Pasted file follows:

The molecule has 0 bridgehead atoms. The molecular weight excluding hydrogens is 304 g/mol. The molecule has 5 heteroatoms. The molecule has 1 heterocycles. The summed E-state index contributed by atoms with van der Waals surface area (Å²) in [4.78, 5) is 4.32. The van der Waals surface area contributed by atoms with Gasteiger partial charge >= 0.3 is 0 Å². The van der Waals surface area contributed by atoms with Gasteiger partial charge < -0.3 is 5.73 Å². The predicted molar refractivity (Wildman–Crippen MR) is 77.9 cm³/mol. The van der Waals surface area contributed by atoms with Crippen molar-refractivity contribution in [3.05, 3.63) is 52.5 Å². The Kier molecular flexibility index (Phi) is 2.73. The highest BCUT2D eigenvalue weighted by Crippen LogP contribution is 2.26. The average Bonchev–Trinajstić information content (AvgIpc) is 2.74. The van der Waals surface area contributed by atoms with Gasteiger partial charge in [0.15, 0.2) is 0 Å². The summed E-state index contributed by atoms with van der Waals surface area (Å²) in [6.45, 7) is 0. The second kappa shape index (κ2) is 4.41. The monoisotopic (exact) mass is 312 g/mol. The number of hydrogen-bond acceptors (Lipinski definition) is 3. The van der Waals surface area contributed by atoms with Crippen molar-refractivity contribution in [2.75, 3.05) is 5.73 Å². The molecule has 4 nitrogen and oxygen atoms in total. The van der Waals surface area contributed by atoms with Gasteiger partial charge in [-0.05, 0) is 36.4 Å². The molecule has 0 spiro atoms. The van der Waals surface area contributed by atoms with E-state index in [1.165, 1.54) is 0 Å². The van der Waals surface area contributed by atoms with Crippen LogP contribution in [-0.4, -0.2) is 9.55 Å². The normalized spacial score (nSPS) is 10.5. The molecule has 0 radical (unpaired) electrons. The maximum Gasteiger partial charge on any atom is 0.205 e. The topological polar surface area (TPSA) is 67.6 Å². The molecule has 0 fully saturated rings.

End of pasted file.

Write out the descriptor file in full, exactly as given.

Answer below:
The molecule has 0 bridgehead atoms. The molecular weight excluding hydrogens is 304 g/mol. The molecule has 5 heteroatoms. The molecule has 1 heterocycles. The summed E-state index contributed by atoms with van der Waals surface area (Å²) in [4.78, 5) is 4.32. The van der Waals surface area contributed by atoms with Gasteiger partial charge >= 0.3 is 0 Å². The van der Waals surface area contributed by atoms with Gasteiger partial charge < -0.3 is 5.73 Å². The predicted molar refractivity (Wildman–Crippen MR) is 77.9 cm³/mol. The van der Waals surface area contributed by atoms with Crippen molar-refractivity contribution in [3.05, 3.63) is 52.5 Å². The Kier molecular flexibility index (Phi) is 2.73. The highest BCUT2D eigenvalue weighted by Crippen LogP contribution is 2.26. The average Bonchev–Trinajstić information content (AvgIpc) is 2.74. The van der Waals surface area contributed by atoms with Gasteiger partial charge in [0.15, 0.2) is 0 Å². The summed E-state index contributed by atoms with van der Waals surface area (Å²) in [6.45, 7) is 0. The second kappa shape index (κ2) is 4.41. The monoisotopic (exact) mass is 312 g/mol. The number of hydrogen-bond acceptors (Lipinski definition) is 3. The van der Waals surface area contributed by atoms with Crippen molar-refractivity contribution in [2.75, 3.05) is 5.73 Å². The molecule has 4 nitrogen and oxygen atoms in total. The van der Waals surface area contributed by atoms with Gasteiger partial charge in [-0.05, 0) is 36.4 Å². The molecule has 0 spiro atoms. The van der Waals surface area contributed by atoms with E-state index in [1.165, 1.54) is 0 Å². The van der Waals surface area contributed by atoms with Crippen LogP contribution in [-0.4, -0.2) is 9.55 Å². The normalized spacial score (nSPS) is 10.5. The molecule has 0 radical (unpaired) electrons. The maximum Gasteiger partial charge on any atom is 0.205 e. The topological polar surface area (TPSA) is 67.6 Å². The molecule has 0 fully saturated rings.